Review: Tunewear Icewear shuffle

Pros: Highly professional attention to detail and unique design in a silicone rubber iPod shuffle case – one of the very best designs we’ve seen.

Cons: Limited lanyard cap and rear switch protection; can have “wet” look inside case.

Review: Tunewear Icewear shuffle

The best rating we could give under our old rating system was “Excited,” a suggestion that we were so genuinely impressed by an iPod or accessory that we’d go out of our way to recommend it to people. As we see a lot of iPod accessories, few truly excite us that much. Tunewear’s new Icewear shuffle ($14.95) is one of them.

We’ve now tested several generations of Icewear cases – first for the iPod mini (iLounge rating: B) and then for the 4G iPod (iLounge rating: B+), and we actually felt bad about having to give those cases less than our top recommendations. Tunewear’s decision to use ribbed silicone rubber rather than flat rubber or plastic was extremely stylish, and we really liked the way the Icewear cases looked on our iPods. But the company made some major compromises on protectiveness that precluded us from wanting to use the cases on a daily basis.

Icewear shuffle has all of the prior products’ good looks without their protectiveness limitations, and even includes a smart new feature specific to the iPod shuffle’s pop-off USB cap design. Tunewear retains its fully transparent, durable rubber material, using its trademark ribs horizontally across the shuffle’s sides and back.

The top of the case is flat and thin enough to accommodate both Apple and third-party headphones – even large-plugged ones, though you shouldn’t tug too hard on them – while the front is flat except for two circles. One at top provides a tactile facsimile of the shuffle’s Control Pad, while the one at bottom is for a swirling new Tunewear logo. All in all, Icewear shuffle is very attractive.


The body casing protects all of the iPod shuffle save its rear power switch, which is left exposed, and it’s therefore easy to access both the front and rear controls. While we still give the edge to Power Support’s Silicone Jacket (iLounge rating: A-) on covering the entire shuffle and still making the rear controls accessible, we’re frankly a lot more comfortable with an exposed rear switch than an exposed front on these cases – it’s less visible, and not glossy. Moreover, Tunewear’s ridged back face keeps the switch from being scuffed in drops or otherwise making contact with a flat surface beneath it; the only thing you’ll need to worry about is scratch damage from car keys or other items in a pocket or bag.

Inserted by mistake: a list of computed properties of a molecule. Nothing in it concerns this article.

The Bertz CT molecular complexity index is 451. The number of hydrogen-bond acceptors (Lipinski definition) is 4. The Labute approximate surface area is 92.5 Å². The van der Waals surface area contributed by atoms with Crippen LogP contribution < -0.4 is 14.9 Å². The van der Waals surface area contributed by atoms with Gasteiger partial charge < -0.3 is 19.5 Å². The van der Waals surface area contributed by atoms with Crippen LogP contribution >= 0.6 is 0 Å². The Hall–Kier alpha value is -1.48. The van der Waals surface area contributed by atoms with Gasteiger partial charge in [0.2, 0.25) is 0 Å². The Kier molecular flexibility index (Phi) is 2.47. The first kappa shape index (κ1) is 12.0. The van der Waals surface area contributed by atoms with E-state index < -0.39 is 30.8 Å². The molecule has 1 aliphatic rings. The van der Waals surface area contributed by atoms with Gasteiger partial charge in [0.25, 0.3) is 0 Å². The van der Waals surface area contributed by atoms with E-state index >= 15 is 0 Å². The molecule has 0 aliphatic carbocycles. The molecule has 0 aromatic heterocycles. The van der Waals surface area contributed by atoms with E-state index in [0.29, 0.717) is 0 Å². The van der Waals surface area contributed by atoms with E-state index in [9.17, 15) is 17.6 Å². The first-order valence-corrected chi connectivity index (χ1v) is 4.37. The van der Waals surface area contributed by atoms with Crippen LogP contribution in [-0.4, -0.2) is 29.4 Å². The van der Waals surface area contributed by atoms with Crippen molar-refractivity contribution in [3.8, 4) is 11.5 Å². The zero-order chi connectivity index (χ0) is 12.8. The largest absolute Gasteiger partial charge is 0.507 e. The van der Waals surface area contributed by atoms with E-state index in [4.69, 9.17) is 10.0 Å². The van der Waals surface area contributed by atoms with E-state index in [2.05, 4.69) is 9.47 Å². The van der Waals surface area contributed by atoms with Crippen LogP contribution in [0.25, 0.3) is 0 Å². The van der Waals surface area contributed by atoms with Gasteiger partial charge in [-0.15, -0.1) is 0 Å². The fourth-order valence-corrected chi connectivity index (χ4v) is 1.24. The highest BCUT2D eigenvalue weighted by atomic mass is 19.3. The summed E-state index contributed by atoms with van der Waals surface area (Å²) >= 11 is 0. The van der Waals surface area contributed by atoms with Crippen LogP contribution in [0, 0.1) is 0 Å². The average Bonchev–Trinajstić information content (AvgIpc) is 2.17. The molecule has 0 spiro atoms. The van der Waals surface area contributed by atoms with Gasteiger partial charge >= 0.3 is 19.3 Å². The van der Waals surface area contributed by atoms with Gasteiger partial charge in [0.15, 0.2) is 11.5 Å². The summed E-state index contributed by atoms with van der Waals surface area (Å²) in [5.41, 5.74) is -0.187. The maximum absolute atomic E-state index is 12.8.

Tunewear’s smartest design innovation is a tiny one. A miniature ball bearing chain links Icewear’s body casing to one of two included USB cap guards; you pop it open or closed to switch between caps, and they’re held on loosely to the iPod shuffle’s body.

Therefore, you have no risk of losing your cap when using this case – a better implementation of an idea we’ve seen others try without as much success.

The caps vary in protectiveness. One for the standard USB cap is fully protective, while the one for the lanyard exposes the upper portion of the lanyard cap. This small protectiveness omission is also fine in our view since the lanyarded shuffle is meant for wearing on the neck, where scratches to that top surface are unlikely. If you want better protection, use the standard USB cap.


Only two minor issues are worth noting. The silicone used by Tunewear can leave a “wet” look at places on your iPod’s body, which some people mind more than others. We really don’t mind it, as it’s so common in silicone cases, but we note it for those who care.